Indian home loans float only in one direction—up. Successive Reserve Bank of India (RBI) governors have tried to use a mix of benchmarks, moral-suation and nudges to get the banks to be fair to a set of borrowers who now account for a large part of the banks’ loan books, but loan rates have remained sticky at higher levels. As borrowers, we know the pain of having a loan that gets very quickly revised upwards when the policy rate rises, but stays high when the policy rates fall. Banks have managed to manage all benchmarks tried out every few years by RBI. The BPLR, base rate and the MCLR are the various benchmarks (read about these here) tried out over the past. Each time a new benchmark was introduced, RBI expected banks to pass on the rate cuts, but each time it failed.
We know anecdotally that floater rate home mortgages are sticky when they are high and rise quickly when they are low. Therefore, when I got a letter from my home loan vendor telling me that the company had generously reduced the benchmark rate by 0.05% last week, reducing in three digits what I will pay less over the rest of the loan tenor, I was surprised. Over the years, I’ve become used to letters from the home finance company raising rates—sometimes by 25 basis points, sometimes by 50 basis points—making this reduction something unusual. (One basis point is one-hundredth of a percentage point.) I’m stuck (for a variety of reasons) in a home loan that the bank vended, but then passed on to its home finance company. That is a problem because banks now have to use the base rate as a benchmark for all products and not the earlier Benchmark Prime Lending Rate (BPLR). The misuse of BPLR had nudged the Reserve Bank of India (RBI) to force banks to switch over to a base rate system in April 2010. The home finance companies, however, are not obliged to follow the base rate system and continue with home loans pegged to their own BPLR. Blogger Deepak Shenoy has a good piece on this (here: http://mintne.ws/1JJCSxQ ), where he says that some banks pass on their loans to sister home finance companies, thus managing to side-step the base rate-linked loans and staying with a benchmark they fully control. But five years into the base rate system and one full rate cycle later, it seems that even the move to a base rate system has not worked in rate transmission as far are retail borrowers are concerned.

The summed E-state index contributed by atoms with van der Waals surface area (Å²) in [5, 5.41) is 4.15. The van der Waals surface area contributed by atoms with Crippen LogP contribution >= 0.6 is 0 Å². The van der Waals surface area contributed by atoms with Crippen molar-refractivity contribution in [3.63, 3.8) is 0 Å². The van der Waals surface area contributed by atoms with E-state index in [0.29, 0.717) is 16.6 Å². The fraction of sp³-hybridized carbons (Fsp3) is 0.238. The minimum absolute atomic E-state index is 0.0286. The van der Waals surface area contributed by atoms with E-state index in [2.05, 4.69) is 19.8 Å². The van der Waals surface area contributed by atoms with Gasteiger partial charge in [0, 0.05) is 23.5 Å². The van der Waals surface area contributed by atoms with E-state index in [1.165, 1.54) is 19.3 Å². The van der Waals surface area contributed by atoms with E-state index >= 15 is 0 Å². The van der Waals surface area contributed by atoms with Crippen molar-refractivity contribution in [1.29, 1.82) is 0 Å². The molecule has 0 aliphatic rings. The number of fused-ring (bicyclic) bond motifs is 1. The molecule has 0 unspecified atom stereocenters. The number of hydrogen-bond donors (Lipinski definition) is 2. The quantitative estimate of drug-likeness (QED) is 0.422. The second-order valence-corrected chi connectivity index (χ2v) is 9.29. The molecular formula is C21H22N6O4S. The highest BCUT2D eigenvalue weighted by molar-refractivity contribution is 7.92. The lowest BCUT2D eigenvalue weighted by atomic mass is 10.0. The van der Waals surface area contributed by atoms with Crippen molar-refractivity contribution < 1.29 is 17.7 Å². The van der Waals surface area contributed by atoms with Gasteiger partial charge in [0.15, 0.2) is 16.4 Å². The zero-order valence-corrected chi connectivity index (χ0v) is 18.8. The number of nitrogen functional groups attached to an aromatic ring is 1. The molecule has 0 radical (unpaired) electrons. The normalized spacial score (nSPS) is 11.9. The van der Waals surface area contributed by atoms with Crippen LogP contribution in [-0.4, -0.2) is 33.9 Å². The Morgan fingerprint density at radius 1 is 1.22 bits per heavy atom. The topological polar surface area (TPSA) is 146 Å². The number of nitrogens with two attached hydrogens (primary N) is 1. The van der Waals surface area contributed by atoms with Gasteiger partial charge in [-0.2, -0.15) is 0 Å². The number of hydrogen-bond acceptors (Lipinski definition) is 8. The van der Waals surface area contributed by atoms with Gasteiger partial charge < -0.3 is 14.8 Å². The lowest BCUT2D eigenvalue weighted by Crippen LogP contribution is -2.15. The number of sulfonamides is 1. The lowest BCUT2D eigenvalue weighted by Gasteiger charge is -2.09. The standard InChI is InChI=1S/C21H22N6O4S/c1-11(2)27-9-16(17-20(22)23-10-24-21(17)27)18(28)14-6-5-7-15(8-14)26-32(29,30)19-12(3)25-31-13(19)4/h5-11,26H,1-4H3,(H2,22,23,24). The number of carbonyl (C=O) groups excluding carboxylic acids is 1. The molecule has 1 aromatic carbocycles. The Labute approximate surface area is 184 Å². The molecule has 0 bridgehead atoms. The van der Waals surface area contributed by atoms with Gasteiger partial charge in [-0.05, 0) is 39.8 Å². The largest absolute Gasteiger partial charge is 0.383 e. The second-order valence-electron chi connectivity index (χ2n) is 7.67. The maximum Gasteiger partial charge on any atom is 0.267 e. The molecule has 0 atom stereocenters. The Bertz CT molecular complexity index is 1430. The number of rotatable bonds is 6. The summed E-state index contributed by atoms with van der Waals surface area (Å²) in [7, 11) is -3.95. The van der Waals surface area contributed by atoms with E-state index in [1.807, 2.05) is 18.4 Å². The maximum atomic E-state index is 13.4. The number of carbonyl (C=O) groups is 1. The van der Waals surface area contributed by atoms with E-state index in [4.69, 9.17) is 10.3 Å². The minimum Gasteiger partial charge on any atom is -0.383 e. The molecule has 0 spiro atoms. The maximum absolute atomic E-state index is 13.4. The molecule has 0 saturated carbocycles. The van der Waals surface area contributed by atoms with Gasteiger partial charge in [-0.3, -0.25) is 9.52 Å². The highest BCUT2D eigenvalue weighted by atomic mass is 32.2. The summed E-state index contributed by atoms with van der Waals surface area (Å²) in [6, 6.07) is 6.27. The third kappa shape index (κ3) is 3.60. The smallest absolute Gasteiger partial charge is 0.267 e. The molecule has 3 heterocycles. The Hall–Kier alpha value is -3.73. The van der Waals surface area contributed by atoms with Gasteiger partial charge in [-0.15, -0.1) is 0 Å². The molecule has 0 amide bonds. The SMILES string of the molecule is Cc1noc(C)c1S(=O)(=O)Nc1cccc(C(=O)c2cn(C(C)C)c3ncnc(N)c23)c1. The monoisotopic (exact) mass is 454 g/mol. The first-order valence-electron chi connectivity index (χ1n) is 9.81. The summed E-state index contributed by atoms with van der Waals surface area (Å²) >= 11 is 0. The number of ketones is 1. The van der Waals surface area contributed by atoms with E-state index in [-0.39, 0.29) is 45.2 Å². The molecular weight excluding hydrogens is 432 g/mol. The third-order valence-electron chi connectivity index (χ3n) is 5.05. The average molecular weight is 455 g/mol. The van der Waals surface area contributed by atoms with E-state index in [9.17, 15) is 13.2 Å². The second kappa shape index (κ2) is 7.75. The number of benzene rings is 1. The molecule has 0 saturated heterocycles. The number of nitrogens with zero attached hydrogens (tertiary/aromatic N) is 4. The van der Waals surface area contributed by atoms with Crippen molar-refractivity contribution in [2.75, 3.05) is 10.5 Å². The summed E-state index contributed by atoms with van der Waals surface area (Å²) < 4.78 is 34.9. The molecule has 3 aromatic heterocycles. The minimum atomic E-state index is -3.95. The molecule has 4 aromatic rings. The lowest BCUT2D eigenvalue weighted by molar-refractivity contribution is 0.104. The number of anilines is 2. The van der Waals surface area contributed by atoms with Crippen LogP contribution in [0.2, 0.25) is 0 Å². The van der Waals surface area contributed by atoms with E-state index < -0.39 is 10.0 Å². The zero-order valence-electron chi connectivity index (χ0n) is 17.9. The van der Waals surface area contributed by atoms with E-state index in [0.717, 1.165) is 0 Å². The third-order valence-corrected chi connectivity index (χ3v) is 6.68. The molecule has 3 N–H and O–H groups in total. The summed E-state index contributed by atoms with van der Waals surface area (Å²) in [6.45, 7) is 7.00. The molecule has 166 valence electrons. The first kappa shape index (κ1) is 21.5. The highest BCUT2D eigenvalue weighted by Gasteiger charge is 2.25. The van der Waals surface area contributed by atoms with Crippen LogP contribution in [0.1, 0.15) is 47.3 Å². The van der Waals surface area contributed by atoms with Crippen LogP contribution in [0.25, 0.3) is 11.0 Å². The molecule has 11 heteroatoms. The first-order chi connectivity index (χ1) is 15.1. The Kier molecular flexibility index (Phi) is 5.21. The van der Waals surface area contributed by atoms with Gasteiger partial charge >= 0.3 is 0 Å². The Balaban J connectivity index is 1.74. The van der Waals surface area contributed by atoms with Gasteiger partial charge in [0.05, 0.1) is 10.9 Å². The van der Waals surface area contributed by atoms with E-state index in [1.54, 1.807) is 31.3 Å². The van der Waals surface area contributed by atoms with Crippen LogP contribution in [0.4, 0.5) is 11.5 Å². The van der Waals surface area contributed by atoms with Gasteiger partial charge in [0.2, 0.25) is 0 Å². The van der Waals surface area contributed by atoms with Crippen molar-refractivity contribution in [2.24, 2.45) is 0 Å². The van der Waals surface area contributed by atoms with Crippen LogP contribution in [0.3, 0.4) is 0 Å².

here is a famous saying: you count hours and days, while the years just fly by. This looks certainly true of changes in the road rules around banking, insurance and mutual fund products in the year gone by in the world’s second fastest growing economy. It takes a sweeping look at the past 12 months to realize the magnitude of what just happened, whereas tracking each change as it happened was just one more story to be reported on. Now that the dust-up between regulators is over, at least for the time being, it’s a good time to take stock of the changes and what they mean for our money lives.
The year saw two major changes in banking as the regulator, the Reserve Bank of India (RBI), made significant changes to make our savings earn more and loans cost less. From 1 April, a new formula that calculates interest on money in the savings account has come into effect.
What if a kilogram was a variable? Or a kilometre? How’d you react if the vendor was free to decide what a kg would measure today? The vendor could then choose to give you five mangoes a kg when he bought mangoes at Rs25 a kg, he could define a kilogram such that you got just four when the price he faced went up to Rs30 a kg. And if prices fell to Rs10 a kg, he had the power to define the kilogram at five mangoes a kg.